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Southern Africa Remains on Floodwatch


Parts of Southern Africa remain on flood watch after more than a week of torrential rain in Mozambique, Malawi and South Africa. Government officials and emergency organizations in all three countries are on high alert with heavy rain forecast for the next five days.

Already 22 people have been confirmed dead in Mozambique and thousands more have been forced to flee rising flood waters.

The heavy rain has also cut off more than 800,000 people in the Sofala and Gaza regions. Both regions are currently receiving food aid after drought decimated last year's crops.

The Mozambican government has put the country on cyclone alert, but says the situation is currently under control.

Water levels in Mozambique's major rivers have not yet reached the critical seven meter mark which was last reached in 2000, when more than 500,000 people were made homeless and 700 killed.

In Malawi the heavy rain has caused major problems for United Nations staff delivering food aid in the south of the country and more than 1,000 people have been displaced by the rising water levels.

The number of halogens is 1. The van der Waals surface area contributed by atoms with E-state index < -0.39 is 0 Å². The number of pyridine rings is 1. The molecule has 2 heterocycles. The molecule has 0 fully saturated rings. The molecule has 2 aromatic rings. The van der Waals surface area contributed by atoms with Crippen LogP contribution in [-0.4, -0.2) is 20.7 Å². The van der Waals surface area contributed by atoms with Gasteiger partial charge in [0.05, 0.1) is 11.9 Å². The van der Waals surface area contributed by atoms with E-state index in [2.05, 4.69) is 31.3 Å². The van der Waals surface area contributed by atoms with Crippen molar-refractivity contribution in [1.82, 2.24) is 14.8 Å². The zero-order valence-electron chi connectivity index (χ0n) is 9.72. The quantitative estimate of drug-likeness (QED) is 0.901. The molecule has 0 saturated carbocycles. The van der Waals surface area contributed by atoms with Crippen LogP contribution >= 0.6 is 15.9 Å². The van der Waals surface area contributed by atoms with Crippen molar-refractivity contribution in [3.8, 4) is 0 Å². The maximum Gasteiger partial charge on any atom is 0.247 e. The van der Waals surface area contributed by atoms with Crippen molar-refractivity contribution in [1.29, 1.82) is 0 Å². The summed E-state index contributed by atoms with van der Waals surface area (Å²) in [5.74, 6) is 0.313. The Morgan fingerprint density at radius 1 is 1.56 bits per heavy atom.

The rain and strong winds have also wiped out much of this season's crops in Malawi which were seen as essential to stabilizing the country's food supply.

In November last year the United Nations and Malawian Government estimated that more than five million people would require food aid through to March this year.

In South Africa the flooding situation is less critical, however residents of Standerton in the Mpumulanga Province are on high alert as the Vaal River continues to rise. Already 30 families have been evacuated. The town is built on a centuries old flood plain.

Around Johannesburg a number of shanties in the Alexandra and Soweto townships have been washed away in flash flooding.

Despite the extensive damage, the South African Weather service says this rainfall is not unusual. Senior forecaster Siyabonga Mthethwa says the heavy rains were expected.

"It's the season where normally the tropical cyclones are developing over the Mozambique especially and then they move over the entire southern region," said Siyabonga Mthethwa. "We are expecting more of these tropical systems during the summer season. For Mozambique it is quite a busy time for them in terms of rain and the flooding during the summer months."

Mthethwa says this current spell of heavy rain across the region should begin to ease on Monday.

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